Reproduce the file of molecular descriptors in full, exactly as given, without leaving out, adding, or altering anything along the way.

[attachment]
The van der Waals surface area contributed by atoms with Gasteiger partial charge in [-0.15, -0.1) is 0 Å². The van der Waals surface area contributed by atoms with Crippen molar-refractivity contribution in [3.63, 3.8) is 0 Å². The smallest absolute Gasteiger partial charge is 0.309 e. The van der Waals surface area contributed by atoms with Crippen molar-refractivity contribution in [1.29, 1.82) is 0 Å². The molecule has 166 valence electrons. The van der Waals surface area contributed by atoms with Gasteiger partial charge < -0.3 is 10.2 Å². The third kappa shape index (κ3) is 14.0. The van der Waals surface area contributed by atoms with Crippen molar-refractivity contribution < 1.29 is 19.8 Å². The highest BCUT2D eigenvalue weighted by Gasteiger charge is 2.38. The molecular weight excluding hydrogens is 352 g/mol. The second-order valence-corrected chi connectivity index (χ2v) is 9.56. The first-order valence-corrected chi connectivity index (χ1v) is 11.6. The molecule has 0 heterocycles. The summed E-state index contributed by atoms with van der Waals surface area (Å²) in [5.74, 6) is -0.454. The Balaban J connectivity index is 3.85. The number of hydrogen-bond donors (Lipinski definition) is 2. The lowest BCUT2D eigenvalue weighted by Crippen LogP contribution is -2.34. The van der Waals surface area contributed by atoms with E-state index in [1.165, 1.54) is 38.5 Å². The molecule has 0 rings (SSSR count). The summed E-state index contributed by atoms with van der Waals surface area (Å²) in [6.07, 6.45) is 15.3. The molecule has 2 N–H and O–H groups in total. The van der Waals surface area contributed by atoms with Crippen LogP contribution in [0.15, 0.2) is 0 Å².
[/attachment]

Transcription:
The van der Waals surface area contributed by atoms with Gasteiger partial charge in [-0.15, -0.1) is 0 Å². The van der Waals surface area contributed by atoms with Crippen molar-refractivity contribution in [3.63, 3.8) is 0 Å². The smallest absolute Gasteiger partial charge is 0.309 e. The van der Waals surface area contributed by atoms with Crippen molar-refractivity contribution in [1.29, 1.82) is 0 Å². The molecule has 166 valence electrons. The van der Waals surface area contributed by atoms with Gasteiger partial charge < -0.3 is 10.2 Å². The third kappa shape index (κ3) is 14.0. The van der Waals surface area contributed by atoms with Crippen molar-refractivity contribution < 1.29 is 19.8 Å². The highest BCUT2D eigenvalue weighted by Gasteiger charge is 2.38. The molecular weight excluding hydrogens is 352 g/mol. The second-order valence-corrected chi connectivity index (χ2v) is 9.56. The first-order valence-corrected chi connectivity index (χ1v) is 11.6. The molecule has 0 heterocycles. The summed E-state index contributed by atoms with van der Waals surface area (Å²) in [5.74, 6) is -0.454. The Balaban J connectivity index is 3.85. The number of hydrogen-bond donors (Lipinski definition) is 2. The lowest BCUT2D eigenvalue weighted by Crippen LogP contribution is -2.34. The van der Waals surface area contributed by atoms with E-state index in [1.165, 1.54) is 38.5 Å². The molecule has 0 rings (SSSR count). The summed E-state index contributed by atoms with van der Waals surface area (Å²) in [6.07, 6.45) is 15.3. The molecule has 2 N–H and O–H groups in total. The van der Waals surface area contributed by atoms with Crippen LogP contribution in [0.15, 0.2) is 0 Å².